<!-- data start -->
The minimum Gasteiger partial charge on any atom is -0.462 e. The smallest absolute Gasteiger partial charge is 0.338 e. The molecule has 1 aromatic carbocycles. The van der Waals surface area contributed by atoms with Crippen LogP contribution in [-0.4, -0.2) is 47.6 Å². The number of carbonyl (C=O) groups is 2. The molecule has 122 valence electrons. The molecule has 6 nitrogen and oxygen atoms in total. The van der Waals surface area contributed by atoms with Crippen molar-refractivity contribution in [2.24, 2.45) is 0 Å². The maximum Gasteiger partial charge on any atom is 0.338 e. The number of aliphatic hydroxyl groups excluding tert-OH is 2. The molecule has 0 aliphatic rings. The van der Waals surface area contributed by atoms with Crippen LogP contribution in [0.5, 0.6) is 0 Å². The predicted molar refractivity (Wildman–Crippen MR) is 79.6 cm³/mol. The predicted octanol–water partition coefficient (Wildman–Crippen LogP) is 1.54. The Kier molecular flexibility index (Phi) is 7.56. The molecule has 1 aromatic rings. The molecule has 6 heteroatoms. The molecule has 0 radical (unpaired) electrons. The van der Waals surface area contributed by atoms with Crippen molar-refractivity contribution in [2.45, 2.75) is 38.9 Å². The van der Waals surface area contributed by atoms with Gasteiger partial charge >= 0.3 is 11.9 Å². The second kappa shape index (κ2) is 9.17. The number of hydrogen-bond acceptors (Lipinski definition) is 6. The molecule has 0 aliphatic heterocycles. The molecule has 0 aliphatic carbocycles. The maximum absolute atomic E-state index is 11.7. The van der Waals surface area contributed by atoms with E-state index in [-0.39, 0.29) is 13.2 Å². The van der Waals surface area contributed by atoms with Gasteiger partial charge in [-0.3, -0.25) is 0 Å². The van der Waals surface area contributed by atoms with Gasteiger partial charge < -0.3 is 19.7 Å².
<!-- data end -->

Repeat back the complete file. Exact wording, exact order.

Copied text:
The minimum Gasteiger partial charge on any atom is -0.462 e. The smallest absolute Gasteiger partial charge is 0.338 e. The molecule has 1 aromatic carbocycles. The van der Waals surface area contributed by atoms with Crippen LogP contribution in [-0.4, -0.2) is 47.6 Å². The number of carbonyl (C=O) groups is 2. The molecule has 122 valence electrons. The molecule has 6 nitrogen and oxygen atoms in total. The van der Waals surface area contributed by atoms with Crippen molar-refractivity contribution in [2.24, 2.45) is 0 Å². The maximum Gasteiger partial charge on any atom is 0.338 e. The number of aliphatic hydroxyl groups excluding tert-OH is 2. The molecule has 0 aliphatic rings. The van der Waals surface area contributed by atoms with Crippen LogP contribution in [0.5, 0.6) is 0 Å². The predicted molar refractivity (Wildman–Crippen MR) is 79.6 cm³/mol. The predicted octanol–water partition coefficient (Wildman–Crippen LogP) is 1.54. The Kier molecular flexibility index (Phi) is 7.56. The molecule has 1 aromatic rings. The molecule has 6 heteroatoms. The molecule has 0 radical (unpaired) electrons. The van der Waals surface area contributed by atoms with Crippen molar-refractivity contribution in [2.45, 2.75) is 38.9 Å². The van der Waals surface area contributed by atoms with Gasteiger partial charge >= 0.3 is 11.9 Å². The second kappa shape index (κ2) is 9.17. The number of hydrogen-bond acceptors (Lipinski definition) is 6. The molecule has 0 aliphatic heterocycles. The molecule has 0 aliphatic carbocycles. The maximum absolute atomic E-state index is 11.7. The van der Waals surface area contributed by atoms with E-state index in [-0.39, 0.29) is 13.2 Å². The van der Waals surface area contributed by atoms with Gasteiger partial charge in [-0.3, -0.25) is 0 Å². The van der Waals surface area contributed by atoms with Gasteiger partial charge < -0.3 is 19.7 Å².